Even if the exclusive progressive-rate rear suspension has been kept, the new AXYS chassis is totally redesigned and has nothing to do with its « ancestor », the PRO-Ride chassis.
Even if the exclusive progressive-rate rear suspension has been kept, the new AXYS chassis is totally redesigned and has nothing to do with its « ancestor », the PRO-Ride chassis. 

Even if they totally redesigned the rear end of the machine, Polaris kept the progressive-rate suspension design by offering a brand new version, the PRO-XC.  If you take a closer look, you will see that the geometry has been completely changed and it is optimized for  the pilot, according to the manufacturer of course.  We must admit that the previous generation of the PRO-Ride suspension had been improved during the last 5 years, but Polaris’ engineers had reached the optimal capacity of the old geometry.  Another element at rear end that draws my attention is the use of aluminum instead of steel for the mobile part of the suspension.  This highly reduces weight at rear end and should improve the balance of the sled.  Overall, the AXYS chassis brings a lean Switchback with a dry weight of only 446 lbs (202,3 kg)!

Even if Polaris maintained the design of the rear progressive-rate suspension, the PRO-XC suspension has been totally redesigned.
Even if Polaris maintained the design of the rear progressive-rate suspension, the PRO-XC suspension has been totally redesigned.

Personally, I think that an efficient suspension depends mostly on the balance of the snowmobile in regards of weight distribution.  It is also one of the obvious highlights we see when we take a look at both Switchback generations (2014 vs 2015).  The pilot is more centralized on the snowmobile, such as the overall mass of the machine.  The concept is simple, yet hard to reach :  to centralize the maximum weight, including the pilot, on the pivot point of the vehicle.  Along with improving the overall comfort of the pilot, this design, seeked by all manufacturers, improves the handling of the machine and reduces effort required from the pilot.  Even if we shall see the real result on trail, all these changes are full of promise for our test.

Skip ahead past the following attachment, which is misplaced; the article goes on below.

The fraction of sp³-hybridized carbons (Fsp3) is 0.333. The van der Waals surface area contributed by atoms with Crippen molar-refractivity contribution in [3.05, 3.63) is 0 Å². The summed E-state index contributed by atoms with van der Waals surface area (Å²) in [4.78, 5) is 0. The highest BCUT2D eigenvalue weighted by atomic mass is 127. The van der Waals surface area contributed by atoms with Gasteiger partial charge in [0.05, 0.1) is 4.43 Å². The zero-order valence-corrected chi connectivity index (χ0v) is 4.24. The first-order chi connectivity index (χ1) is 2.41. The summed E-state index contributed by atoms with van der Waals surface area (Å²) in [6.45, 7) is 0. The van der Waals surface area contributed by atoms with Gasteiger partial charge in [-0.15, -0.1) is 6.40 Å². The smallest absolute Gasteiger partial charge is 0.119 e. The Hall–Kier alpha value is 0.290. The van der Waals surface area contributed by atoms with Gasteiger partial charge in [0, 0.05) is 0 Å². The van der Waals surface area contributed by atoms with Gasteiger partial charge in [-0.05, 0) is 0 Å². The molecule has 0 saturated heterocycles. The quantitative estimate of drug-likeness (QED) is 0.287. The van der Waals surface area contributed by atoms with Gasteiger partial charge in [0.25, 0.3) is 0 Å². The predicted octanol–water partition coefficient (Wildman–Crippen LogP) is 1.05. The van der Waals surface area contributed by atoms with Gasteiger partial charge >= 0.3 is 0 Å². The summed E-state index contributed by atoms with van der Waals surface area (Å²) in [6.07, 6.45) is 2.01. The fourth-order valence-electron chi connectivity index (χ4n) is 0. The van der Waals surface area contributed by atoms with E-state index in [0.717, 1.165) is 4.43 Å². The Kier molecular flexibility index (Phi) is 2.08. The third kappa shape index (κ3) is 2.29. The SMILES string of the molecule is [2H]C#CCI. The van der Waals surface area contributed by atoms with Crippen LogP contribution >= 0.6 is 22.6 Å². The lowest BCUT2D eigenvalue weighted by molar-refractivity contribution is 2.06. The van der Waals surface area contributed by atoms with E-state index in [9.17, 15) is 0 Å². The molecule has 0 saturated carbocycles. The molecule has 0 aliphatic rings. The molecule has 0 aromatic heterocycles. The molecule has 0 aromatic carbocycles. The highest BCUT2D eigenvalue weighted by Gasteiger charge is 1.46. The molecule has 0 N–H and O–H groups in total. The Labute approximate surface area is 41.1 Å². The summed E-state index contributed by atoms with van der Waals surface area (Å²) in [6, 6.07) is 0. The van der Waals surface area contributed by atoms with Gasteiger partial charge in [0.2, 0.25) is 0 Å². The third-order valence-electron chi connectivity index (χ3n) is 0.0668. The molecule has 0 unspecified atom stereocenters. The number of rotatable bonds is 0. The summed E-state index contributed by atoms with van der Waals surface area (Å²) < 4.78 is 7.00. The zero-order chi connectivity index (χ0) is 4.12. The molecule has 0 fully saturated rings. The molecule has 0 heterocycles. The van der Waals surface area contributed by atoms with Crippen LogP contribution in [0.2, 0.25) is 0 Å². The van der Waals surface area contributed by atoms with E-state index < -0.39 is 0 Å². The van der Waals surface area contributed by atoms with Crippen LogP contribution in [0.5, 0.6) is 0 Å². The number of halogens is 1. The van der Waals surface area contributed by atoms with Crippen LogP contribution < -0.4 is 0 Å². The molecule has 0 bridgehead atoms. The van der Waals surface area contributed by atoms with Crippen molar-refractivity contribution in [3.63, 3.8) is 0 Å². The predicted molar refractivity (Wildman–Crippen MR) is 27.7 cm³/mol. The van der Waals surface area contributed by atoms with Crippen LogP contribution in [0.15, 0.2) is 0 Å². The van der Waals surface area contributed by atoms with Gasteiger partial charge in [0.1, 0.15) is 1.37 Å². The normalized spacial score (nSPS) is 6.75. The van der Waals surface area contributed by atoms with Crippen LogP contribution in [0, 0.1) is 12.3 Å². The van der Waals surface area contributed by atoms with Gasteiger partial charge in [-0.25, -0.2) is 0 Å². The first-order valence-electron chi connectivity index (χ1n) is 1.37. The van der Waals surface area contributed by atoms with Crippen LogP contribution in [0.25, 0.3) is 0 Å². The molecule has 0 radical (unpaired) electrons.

My outfit for this season is none other than the Allied one-piece set from 509

We can see that the new rear geometry of the vehicle has quite changed, so did the rider positioning on the machine.
We can see that the new rear geometry of the vehicle has quite changed, so did the rider positioning on the machine.

New engine

Year after year, Polaris traditionally improved their engines, mostly the 800 cc category.  But this season, the development we saw on paper seems major since many important improvements have been brought to the new 800 Cleanfire H.O.  Firstly, engineers succeeded to reduce the crankshaft weight by 2.5 lbs (1,1 kg), which is major in this field.   You must understand that the first part that is moved by the engine is internal, and it is the crankshaft itself.  Polaris announces a « huge » 25 % reduction of the inertia caused by the crankshaft, which we should notice on the throttle response.  The other innovation that catches my attention is the standard addition of the Vforce reeds.  Used by many racing pilots, this system is designed to optimize the air-fuel mixture at the engine input, thus improving its performance.  Many other improvements such as the electronically-controled exhaust valves and the high-efficiency intake and exhaust system, should provide a high performance engine. Unofficially, it is said that this engine could deliver about 165 HP with incredible accelerations, which we are going to check out after the break-in period.